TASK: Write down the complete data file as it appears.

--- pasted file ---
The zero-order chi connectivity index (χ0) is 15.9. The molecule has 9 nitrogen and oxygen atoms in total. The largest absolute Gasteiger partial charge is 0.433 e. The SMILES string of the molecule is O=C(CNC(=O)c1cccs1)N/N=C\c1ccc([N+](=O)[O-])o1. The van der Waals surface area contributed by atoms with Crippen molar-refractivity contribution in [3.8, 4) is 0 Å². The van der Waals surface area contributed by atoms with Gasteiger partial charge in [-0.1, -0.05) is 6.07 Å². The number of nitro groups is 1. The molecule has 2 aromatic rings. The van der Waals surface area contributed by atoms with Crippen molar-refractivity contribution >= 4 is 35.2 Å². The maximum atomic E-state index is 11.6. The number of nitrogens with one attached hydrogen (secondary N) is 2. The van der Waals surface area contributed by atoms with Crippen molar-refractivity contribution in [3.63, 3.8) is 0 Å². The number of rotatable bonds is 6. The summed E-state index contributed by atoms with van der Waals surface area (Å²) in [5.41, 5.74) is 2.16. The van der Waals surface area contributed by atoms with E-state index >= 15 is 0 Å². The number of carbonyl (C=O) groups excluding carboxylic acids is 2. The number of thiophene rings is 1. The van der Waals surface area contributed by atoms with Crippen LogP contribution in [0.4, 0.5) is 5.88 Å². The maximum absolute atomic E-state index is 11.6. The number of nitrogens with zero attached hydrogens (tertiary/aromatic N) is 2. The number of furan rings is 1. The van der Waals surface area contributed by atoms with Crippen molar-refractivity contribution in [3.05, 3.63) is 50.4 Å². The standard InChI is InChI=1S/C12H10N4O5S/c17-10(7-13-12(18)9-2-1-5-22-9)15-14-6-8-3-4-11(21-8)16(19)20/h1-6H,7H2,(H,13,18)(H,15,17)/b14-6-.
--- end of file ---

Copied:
The zero-order chi connectivity index (χ0) is 15.9. The molecule has 9 nitrogen and oxygen atoms in total. The largest absolute Gasteiger partial charge is 0.433 e. The SMILES string of the molecule is O=C(CNC(=O)c1cccs1)N/N=C\c1ccc([N+](=O)[O-])o1. The van der Waals surface area contributed by atoms with Crippen molar-refractivity contribution in [3.8, 4) is 0 Å². The van der Waals surface area contributed by atoms with Gasteiger partial charge in [-0.1, -0.05) is 6.07 Å². The number of nitro groups is 1. The molecule has 2 aromatic rings. The van der Waals surface area contributed by atoms with Crippen molar-refractivity contribution >= 4 is 35.2 Å². The maximum atomic E-state index is 11.6. The number of nitrogens with one attached hydrogen (secondary N) is 2. The van der Waals surface area contributed by atoms with Crippen molar-refractivity contribution in [3.63, 3.8) is 0 Å². The number of rotatable bonds is 6. The summed E-state index contributed by atoms with van der Waals surface area (Å²) in [5.41, 5.74) is 2.16. The van der Waals surface area contributed by atoms with E-state index >= 15 is 0 Å². The number of carbonyl (C=O) groups excluding carboxylic acids is 2. The number of thiophene rings is 1. The van der Waals surface area contributed by atoms with Crippen LogP contribution in [0.4, 0.5) is 5.88 Å². The maximum absolute atomic E-state index is 11.6. The number of nitrogens with zero attached hydrogens (tertiary/aromatic N) is 2. The number of furan rings is 1. The van der Waals surface area contributed by atoms with Crippen molar-refractivity contribution in [3.05, 3.63) is 50.4 Å². The standard InChI is InChI=1S/C12H10N4O5S/c17-10(7-13-12(18)9-2-1-5-22-9)15-14-6-8-3-4-11(21-8)16(19)20/h1-6H,7H2,(H,13,18)(H,15,17)/b14-6-.